Morgenstern, J. The gamble, First10EM, April 3, 2023. Available at:
It is a gamble we all take. It is a gamble we all occasionally lose.
We don’t love having end of life conversations in the emergency department. They can be uncomfortable. They can take time that it feels like we don’t have. They don’t seem like our responsibility, when the patient has a primary physician or admitting team.
So we routinely gamble, admitting patients without having the conversation. Most of the time, we get away with it, but let’s consider what happens when we lose this gamble.
“Code blue, emergency department, bed 15
Code blue, emergency department, bed 15
Code blue, emergency department, bed 15”
Your heart drops. It’s your patient. You put in the request for an admission to medicine 5 hours ago, but it is busy (as always), so she still hasn’t been seen. She is your responsibility.
It is an elderly patient from a nursing home. She has advanced dementia, with complete dependence for all her activities of daily living. She is close to bedbound. She has multiple comorbidities. You don’t say it out loud, but her current quality of life is depressing to you. You never want to end up like that, and you sort of sense, in moments of semi-lucidity, that the patient probably feels the same way.
She was supposed to be admitted for delirium. She didn’t look that sick. Her vitals signs were normal. Her bloodwork was unremarkable. Unsure, you decided to blame it on a UTI. Of course, you wouldn’t be surprised if she died within the year, but you honestly didn’t expect it to happen today.
But it did happen. And it is your responsibility.
You know the patient won’t benefit from CPR; or intubation; or the ICU. You wouldn’t want it for yourself. Patients with her baseline condition don’t want CPR, when you actually take the time to have the conversation.
But you didn’t take the time. Faced with a busy emergency department, you skipped the conversation, as you often do.
The family wasn’t at the bedside. You weren’t sure who was the legal power of attorney . The nursing home should have done it. There were many justifications – excuses – but none help you now.
She is your responsibility, and the code has already started. CPR is in progress as you walk into the room. Family is not around, and it is now 2am. You are going to have to wake them up. This would have been a much easier conversation 5 hours ago. This would have been a lot easier if you didn’t have to start the conversation with “your mother’s heart has stopped”.
You look around the room as you dial the phone. Your colleagues are professional. They move through the resuscitation with practiced grace. But there is sadness in the room. Despite the heroic expertise, no one is proud. No one is hopeful. No one is happy. Everyone knows where this is headed.
There is profound moral distress, and that too is your responsibility.
The death occurs, despite all efforts, as it was destined to. It was only delayed by 30 minutes. But those 30 minutes were profound; profoundly harmful; profoundly sad.
It is a gamble we all take. We avoid the uncomfortable conversation; defer it to the admitting team. It is a decision that is easy to justify. The patient is stable. The conversation is not urgent. There are always 20 other things that need to get done.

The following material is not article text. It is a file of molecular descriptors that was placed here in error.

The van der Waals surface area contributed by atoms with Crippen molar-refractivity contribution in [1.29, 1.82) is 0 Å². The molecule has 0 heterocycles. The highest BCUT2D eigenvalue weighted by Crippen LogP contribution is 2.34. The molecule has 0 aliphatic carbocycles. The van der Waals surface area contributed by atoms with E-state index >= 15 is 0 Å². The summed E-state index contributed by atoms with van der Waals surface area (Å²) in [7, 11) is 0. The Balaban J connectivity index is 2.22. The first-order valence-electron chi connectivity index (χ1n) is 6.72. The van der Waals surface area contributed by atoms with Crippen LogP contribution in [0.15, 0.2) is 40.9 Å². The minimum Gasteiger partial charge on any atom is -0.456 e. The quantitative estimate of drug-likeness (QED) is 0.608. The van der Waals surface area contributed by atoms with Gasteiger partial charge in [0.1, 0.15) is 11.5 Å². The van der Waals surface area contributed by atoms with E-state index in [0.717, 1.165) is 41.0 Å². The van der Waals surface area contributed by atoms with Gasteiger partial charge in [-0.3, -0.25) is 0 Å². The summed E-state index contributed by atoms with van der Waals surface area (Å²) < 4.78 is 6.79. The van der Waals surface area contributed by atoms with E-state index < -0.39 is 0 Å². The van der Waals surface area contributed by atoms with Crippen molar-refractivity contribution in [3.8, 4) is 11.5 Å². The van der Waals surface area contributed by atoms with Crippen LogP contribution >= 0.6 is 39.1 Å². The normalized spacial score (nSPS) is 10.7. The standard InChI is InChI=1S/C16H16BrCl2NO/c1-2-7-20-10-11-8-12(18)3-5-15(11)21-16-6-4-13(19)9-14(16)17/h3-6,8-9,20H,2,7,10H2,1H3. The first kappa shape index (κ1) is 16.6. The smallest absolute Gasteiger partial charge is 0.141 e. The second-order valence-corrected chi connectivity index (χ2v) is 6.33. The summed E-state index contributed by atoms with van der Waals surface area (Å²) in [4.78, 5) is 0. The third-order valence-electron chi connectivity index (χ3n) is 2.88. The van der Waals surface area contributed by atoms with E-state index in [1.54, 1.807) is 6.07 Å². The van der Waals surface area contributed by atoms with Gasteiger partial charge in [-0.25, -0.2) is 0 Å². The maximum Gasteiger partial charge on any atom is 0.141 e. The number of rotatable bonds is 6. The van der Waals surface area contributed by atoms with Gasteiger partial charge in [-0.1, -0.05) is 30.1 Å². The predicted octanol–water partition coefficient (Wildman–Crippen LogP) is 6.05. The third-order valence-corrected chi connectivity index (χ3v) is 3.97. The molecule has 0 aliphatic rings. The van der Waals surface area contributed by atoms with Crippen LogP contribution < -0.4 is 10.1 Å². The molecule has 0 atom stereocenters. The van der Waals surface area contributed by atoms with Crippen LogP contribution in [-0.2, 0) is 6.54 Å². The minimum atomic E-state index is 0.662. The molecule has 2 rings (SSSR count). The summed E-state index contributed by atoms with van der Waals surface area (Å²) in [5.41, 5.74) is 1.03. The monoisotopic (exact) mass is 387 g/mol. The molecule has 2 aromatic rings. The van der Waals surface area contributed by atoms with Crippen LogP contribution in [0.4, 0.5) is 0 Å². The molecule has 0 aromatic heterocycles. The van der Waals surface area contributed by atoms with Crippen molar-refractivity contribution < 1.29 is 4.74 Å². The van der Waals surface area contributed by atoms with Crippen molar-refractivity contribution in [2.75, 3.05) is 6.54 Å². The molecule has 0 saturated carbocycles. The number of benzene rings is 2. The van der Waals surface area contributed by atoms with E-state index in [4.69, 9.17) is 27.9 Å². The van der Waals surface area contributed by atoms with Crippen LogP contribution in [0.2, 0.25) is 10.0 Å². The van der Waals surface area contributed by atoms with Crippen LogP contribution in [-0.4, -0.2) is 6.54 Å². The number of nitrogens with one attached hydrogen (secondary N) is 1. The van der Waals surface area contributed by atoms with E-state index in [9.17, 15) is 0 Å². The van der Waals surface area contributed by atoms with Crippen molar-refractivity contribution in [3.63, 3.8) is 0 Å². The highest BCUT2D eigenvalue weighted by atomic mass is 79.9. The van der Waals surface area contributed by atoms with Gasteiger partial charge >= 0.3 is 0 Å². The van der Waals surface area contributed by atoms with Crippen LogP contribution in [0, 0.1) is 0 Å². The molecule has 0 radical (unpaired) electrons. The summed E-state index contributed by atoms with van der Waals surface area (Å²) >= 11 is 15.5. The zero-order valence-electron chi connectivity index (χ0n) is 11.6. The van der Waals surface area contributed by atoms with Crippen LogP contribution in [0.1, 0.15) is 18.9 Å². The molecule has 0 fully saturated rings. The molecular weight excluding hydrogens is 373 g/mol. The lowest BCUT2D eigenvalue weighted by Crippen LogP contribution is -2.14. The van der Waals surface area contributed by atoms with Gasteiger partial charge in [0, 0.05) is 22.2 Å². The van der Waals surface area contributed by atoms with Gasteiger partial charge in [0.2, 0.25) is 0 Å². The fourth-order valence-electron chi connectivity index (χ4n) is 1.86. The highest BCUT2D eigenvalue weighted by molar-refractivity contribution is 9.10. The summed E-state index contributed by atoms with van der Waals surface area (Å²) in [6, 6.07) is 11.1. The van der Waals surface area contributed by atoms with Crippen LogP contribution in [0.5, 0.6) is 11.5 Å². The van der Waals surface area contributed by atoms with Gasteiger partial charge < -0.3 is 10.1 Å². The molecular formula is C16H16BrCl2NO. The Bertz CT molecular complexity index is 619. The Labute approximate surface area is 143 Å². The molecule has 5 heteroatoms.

So we gamble, and usually we win. But when we lose, we lose big.
The result is moral injury, distress, burnout. We feel awful about the part of our job that should make us feel the best. We have the ability to bring people back from the dead. Our jobs are miraculous. We can occasionally be heroic. But too often we practice those skills in futile situations, on patients who would not appreciate our efforts, and so instead of heroism, we feel shame. We question our commitment to this profession. We question everything.
Of course, we are not the main characters in this story. Let’s not overlook the impact on the patient and their family. The loss of dignity. The lack of respect. The family forced to make impossible decisions at impossible times. Decisions that will live with them forever, while we move on to the next patient.
It is a bet we have all made, but if we pause to consider the losses, perhaps we will stop.
6 thoughts on “The gamble”
5 hours ago you tell the physicians that you have made her not for resus and document it. Also inform the family, and do not put this person through a process that is both futile and traumatic.
Agreed. I’m not sure if this is a cultural thing, but in my (south american) country, the decision to not resuscitate relies on the assistance team, especially on the physician. We learn early on our paliative rounds that this is not a decision that should be made by the family, especially at 2 am over the phone. We have several tools that can help identifying patients benefiting from non invasive measures and this can be assessed and registered at the admission in the ED.
@ Fernanda “We have several tools that can help identifying patients benefiting from non invasive measures and this can be assessed and registered at the admission in the ED”.
That looks very interesting, can you us more about these tools?
Thank you for a useful and thought provoking piece. None of us wants to have “the conversation” with patients and their family – is it because we find it difficult to accept that people will still die in spite of everything we can do – but we need to be realistic about what is possible balanced against the wishes of the patient. You can play baseball on the freeway, but is it a good idea?
In Germany a treatment is allowed only if it does help the patient and improves the condition. A patient as described in the article does not benefit from resucitation so this makes the decision easy how to treat the lady. However you have to strong enough to do so.